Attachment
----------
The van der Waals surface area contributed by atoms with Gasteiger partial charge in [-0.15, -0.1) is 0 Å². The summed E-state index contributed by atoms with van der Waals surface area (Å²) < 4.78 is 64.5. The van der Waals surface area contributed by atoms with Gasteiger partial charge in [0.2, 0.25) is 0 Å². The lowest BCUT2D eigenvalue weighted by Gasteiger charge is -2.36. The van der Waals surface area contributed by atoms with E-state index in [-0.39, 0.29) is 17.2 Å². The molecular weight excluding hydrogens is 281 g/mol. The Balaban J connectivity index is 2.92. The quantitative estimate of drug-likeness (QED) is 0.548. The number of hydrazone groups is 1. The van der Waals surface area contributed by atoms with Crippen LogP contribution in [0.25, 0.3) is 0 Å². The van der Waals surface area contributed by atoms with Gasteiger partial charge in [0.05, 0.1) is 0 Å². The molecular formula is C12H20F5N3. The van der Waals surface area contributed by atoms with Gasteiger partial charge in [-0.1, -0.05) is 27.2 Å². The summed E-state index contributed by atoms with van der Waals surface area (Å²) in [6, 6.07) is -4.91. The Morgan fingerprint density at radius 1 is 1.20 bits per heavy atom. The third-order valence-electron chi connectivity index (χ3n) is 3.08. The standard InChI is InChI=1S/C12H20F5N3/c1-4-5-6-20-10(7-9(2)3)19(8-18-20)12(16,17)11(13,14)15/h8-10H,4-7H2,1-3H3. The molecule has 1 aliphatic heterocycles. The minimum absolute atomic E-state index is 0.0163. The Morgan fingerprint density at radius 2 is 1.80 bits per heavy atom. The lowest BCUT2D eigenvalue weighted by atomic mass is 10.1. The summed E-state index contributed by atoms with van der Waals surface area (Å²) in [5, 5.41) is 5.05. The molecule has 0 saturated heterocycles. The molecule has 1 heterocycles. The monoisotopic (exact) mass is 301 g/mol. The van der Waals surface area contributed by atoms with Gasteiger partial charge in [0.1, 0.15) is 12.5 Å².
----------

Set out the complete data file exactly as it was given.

The van der Waals surface area contributed by atoms with Gasteiger partial charge in [-0.15, -0.1) is 0 Å². The summed E-state index contributed by atoms with van der Waals surface area (Å²) < 4.78 is 64.5. The van der Waals surface area contributed by atoms with Gasteiger partial charge in [0.2, 0.25) is 0 Å². The lowest BCUT2D eigenvalue weighted by Gasteiger charge is -2.36. The van der Waals surface area contributed by atoms with E-state index in [-0.39, 0.29) is 17.2 Å². The molecular weight excluding hydrogens is 281 g/mol. The Balaban J connectivity index is 2.92. The quantitative estimate of drug-likeness (QED) is 0.548. The number of hydrazone groups is 1. The van der Waals surface area contributed by atoms with Crippen LogP contribution in [0.25, 0.3) is 0 Å². The van der Waals surface area contributed by atoms with Gasteiger partial charge in [0.05, 0.1) is 0 Å². The molecular formula is C12H20F5N3. The van der Waals surface area contributed by atoms with Gasteiger partial charge in [-0.1, -0.05) is 27.2 Å². The summed E-state index contributed by atoms with van der Waals surface area (Å²) in [6, 6.07) is -4.91. The Morgan fingerprint density at radius 1 is 1.20 bits per heavy atom. The third-order valence-electron chi connectivity index (χ3n) is 3.08. The standard InChI is InChI=1S/C12H20F5N3/c1-4-5-6-20-10(7-9(2)3)19(8-18-20)12(16,17)11(13,14)15/h8-10H,4-7H2,1-3H3. The molecule has 1 aliphatic heterocycles. The minimum absolute atomic E-state index is 0.0163. The Morgan fingerprint density at radius 2 is 1.80 bits per heavy atom. The lowest BCUT2D eigenvalue weighted by atomic mass is 10.1. The summed E-state index contributed by atoms with van der Waals surface area (Å²) in [5, 5.41) is 5.05. The molecule has 0 saturated heterocycles. The molecule has 1 heterocycles. The monoisotopic (exact) mass is 301 g/mol. The van der Waals surface area contributed by atoms with Gasteiger partial charge in [0.1, 0.15) is 12.5 Å².